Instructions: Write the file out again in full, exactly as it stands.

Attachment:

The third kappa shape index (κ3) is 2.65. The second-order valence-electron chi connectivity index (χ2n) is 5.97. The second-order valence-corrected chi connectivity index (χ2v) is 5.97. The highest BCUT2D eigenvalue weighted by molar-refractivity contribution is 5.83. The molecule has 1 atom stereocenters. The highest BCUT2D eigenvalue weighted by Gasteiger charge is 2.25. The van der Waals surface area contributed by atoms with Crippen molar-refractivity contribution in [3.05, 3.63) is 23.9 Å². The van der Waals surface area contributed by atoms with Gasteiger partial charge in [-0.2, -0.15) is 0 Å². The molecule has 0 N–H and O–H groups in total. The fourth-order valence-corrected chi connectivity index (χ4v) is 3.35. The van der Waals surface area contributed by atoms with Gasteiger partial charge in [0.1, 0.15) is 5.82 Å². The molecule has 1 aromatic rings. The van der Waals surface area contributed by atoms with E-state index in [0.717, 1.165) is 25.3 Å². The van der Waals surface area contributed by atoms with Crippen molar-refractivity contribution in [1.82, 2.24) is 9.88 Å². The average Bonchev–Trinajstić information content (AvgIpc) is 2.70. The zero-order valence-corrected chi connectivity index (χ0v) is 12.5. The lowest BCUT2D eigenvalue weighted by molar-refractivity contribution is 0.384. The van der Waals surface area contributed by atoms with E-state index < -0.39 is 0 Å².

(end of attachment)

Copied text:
The third kappa shape index (κ3) is 2.65. The second-order valence-electron chi connectivity index (χ2n) is 5.97. The second-order valence-corrected chi connectivity index (χ2v) is 5.97. The highest BCUT2D eigenvalue weighted by molar-refractivity contribution is 5.83. The molecule has 1 atom stereocenters. The highest BCUT2D eigenvalue weighted by Gasteiger charge is 2.25. The van der Waals surface area contributed by atoms with Crippen molar-refractivity contribution in [3.05, 3.63) is 23.9 Å². The van der Waals surface area contributed by atoms with Gasteiger partial charge in [-0.2, -0.15) is 0 Å². The molecule has 0 N–H and O–H groups in total. The fourth-order valence-corrected chi connectivity index (χ4v) is 3.35. The van der Waals surface area contributed by atoms with Gasteiger partial charge in [0.1, 0.15) is 5.82 Å². The molecule has 1 aromatic rings. The van der Waals surface area contributed by atoms with E-state index in [0.717, 1.165) is 25.3 Å². The van der Waals surface area contributed by atoms with Crippen molar-refractivity contribution in [1.82, 2.24) is 9.88 Å². The average Bonchev–Trinajstić information content (AvgIpc) is 2.70. The zero-order valence-corrected chi connectivity index (χ0v) is 12.5. The lowest BCUT2D eigenvalue weighted by molar-refractivity contribution is 0.384. The van der Waals surface area contributed by atoms with E-state index < -0.39 is 0 Å².